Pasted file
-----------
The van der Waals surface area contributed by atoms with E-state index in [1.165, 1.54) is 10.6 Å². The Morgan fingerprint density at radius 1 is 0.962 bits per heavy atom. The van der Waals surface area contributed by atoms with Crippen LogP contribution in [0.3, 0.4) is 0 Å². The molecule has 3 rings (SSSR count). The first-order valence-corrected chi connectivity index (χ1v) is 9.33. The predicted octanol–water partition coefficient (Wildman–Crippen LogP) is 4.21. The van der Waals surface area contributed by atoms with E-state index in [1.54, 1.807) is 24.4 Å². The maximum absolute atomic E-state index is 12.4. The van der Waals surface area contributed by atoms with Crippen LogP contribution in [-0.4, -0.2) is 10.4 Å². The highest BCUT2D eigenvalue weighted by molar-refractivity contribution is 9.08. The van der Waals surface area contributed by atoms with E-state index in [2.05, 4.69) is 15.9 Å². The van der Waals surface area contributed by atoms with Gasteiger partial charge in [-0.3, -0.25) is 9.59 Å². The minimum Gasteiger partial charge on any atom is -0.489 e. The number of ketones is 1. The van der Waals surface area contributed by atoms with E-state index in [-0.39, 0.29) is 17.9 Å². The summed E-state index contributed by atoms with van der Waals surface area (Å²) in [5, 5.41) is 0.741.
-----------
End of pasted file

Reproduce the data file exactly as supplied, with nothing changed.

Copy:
The van der Waals surface area contributed by atoms with E-state index in [1.165, 1.54) is 10.6 Å². The Morgan fingerprint density at radius 1 is 0.962 bits per heavy atom. The van der Waals surface area contributed by atoms with Crippen LogP contribution in [0.3, 0.4) is 0 Å². The molecule has 3 rings (SSSR count). The first-order valence-corrected chi connectivity index (χ1v) is 9.33. The predicted octanol–water partition coefficient (Wildman–Crippen LogP) is 4.21. The van der Waals surface area contributed by atoms with E-state index in [1.54, 1.807) is 24.4 Å². The maximum absolute atomic E-state index is 12.4. The van der Waals surface area contributed by atoms with Crippen LogP contribution in [-0.4, -0.2) is 10.4 Å². The highest BCUT2D eigenvalue weighted by molar-refractivity contribution is 9.08. The van der Waals surface area contributed by atoms with E-state index in [2.05, 4.69) is 15.9 Å². The van der Waals surface area contributed by atoms with Gasteiger partial charge in [-0.3, -0.25) is 9.59 Å². The minimum Gasteiger partial charge on any atom is -0.489 e. The number of ketones is 1. The van der Waals surface area contributed by atoms with E-state index in [-0.39, 0.29) is 17.9 Å². The summed E-state index contributed by atoms with van der Waals surface area (Å²) in [5, 5.41) is 0.741.